The news this past week that Google would cease the censorship of its search results in China , and could well be forced to entirely halt operations in the country as a result, is quite simply one of the most interesting stories to come along in the tech sphere in a long time. The reality is that it’s not just a tech story; it spills into the world of international politics and beyond. And it could have wide-reaching ramifications far into the future.
On the surface, Google's threat to shut down its China operations after a cyberattack on its infrastructure looks like sheer business lunacy. How can the search giant give up on the world's biggest growth market? It's easier than you'd think. First, the background. Google in a long blog post detailed how it suffered a cyberattack that changed the company's outlook on China. The key points ( Techmeme ):
Today many people in China are sad. Who’s sad? The people in China who most strongly support Google.
There has been a recent bold statement released from the inner sanctum of Google . Paraphrased: Google said to China , “Due to your noncompliance with our request, we will stop censoring all our searches to google.cn”. With this assertion, this could spell the end of Google and all its business operation in China should one party doesn’t agree with the approach of the other end. These non-compliance could be expounded into these excerpts taken from google’s statement stating that they received recent sophisticated attacks all coming from China targeting “Chinese Human Rights Activist”.
For years, security experts in the US and Europe have known that Chinese hackers sanctioned by its government have been probing the computer systems of important organisations – whether aerospace companies, science laboratories or the British parliament, which was targeted at the end of 2005. Now Google has discovered that it, too, is among the targets of those attacks. The internet giant has declared cyberwar on the world's biggest nation.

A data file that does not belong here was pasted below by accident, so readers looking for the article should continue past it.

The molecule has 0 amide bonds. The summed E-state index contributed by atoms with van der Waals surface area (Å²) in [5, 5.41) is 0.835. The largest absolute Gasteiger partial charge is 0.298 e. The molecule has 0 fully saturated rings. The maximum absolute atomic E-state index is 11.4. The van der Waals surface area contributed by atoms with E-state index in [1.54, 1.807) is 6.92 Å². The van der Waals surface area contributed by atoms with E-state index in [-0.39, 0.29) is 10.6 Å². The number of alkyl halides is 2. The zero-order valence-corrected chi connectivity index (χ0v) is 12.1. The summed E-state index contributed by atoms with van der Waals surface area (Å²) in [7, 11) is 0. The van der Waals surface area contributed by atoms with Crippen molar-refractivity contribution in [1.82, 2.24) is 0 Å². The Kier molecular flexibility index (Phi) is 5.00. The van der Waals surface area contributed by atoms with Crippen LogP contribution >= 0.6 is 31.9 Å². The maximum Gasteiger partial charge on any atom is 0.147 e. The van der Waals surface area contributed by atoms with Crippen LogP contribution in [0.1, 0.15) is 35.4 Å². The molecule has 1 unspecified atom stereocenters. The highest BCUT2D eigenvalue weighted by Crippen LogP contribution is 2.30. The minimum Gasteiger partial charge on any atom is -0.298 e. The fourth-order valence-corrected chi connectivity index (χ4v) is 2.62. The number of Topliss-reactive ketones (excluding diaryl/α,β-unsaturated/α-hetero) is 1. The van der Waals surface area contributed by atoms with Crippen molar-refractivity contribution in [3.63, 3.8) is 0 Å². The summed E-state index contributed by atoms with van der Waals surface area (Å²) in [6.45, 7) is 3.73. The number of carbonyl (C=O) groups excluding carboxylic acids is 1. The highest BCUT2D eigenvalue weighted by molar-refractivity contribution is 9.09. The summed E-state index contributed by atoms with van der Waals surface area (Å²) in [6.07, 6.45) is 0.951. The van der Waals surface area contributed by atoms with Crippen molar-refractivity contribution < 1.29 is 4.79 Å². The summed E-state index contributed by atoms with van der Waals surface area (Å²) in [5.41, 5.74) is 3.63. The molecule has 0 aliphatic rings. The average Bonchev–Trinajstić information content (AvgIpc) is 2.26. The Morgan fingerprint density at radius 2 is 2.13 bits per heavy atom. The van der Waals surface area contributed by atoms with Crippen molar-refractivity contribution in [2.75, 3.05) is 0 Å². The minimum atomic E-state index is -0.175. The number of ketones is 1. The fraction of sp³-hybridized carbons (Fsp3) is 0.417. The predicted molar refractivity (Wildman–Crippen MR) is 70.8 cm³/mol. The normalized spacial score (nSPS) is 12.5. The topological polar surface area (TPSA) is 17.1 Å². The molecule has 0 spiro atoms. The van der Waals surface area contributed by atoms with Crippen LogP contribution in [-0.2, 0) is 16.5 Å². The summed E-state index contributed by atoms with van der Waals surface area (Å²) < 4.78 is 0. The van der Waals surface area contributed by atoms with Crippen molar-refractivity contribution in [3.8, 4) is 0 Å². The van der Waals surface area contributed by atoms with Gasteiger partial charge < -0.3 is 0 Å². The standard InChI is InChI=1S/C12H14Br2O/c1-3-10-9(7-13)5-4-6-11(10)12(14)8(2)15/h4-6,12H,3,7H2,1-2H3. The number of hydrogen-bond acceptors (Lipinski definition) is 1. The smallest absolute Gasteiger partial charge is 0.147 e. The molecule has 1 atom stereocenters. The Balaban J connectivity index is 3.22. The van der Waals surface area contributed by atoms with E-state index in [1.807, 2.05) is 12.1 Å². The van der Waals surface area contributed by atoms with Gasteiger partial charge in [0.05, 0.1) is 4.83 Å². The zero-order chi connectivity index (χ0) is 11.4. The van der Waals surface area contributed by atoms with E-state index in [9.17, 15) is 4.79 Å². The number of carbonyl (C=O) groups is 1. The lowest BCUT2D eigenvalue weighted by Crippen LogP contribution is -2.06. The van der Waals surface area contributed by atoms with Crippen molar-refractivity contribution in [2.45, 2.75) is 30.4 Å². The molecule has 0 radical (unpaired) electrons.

We have been briefed by Google on these allegations, which raise very serious concerns and questions. We look to the Chinese government for an explanation. The ability to operate with confidence in cyberspace is critical in a modern society and economy. I will be giving an address next week on the centrality of internet freedom in the 21st century, and we will have further comment on this matter as the facts become clear.
A make-shift shrine outside the Google Beijing office People congregate outside the Google Beijing office A message of support for Google Inc. People inside the Google office in Beijing
Yesterday's announcement that Google would stop censoring its search results in China , and that the company had been the victim of sophisticated Chinese cyberattacks, was a Big Deal; Secretary of State Hilary Clinton even felt the need to weigh in on it with an official statement. And she wasn't the only one with an opinion, insight, or suggestion to share. Clinton weighs in.
From Silicon Valley to Zhongguancun , Google’s surprise announcement that it may pull out of China has fueled an enormous amount of discussion in recent days, not all of it 100% accurate. Below are some misstatements and misunderstandings we’ve seen: 1. Google failed in China Google’s China operations contribute a small fraction of the company’s overall revenue – the company doesn’t disclose the amount, but analysts estimate it was a few percent of its total $21.8 billion in 2008 revenue, or several hundred million dollars.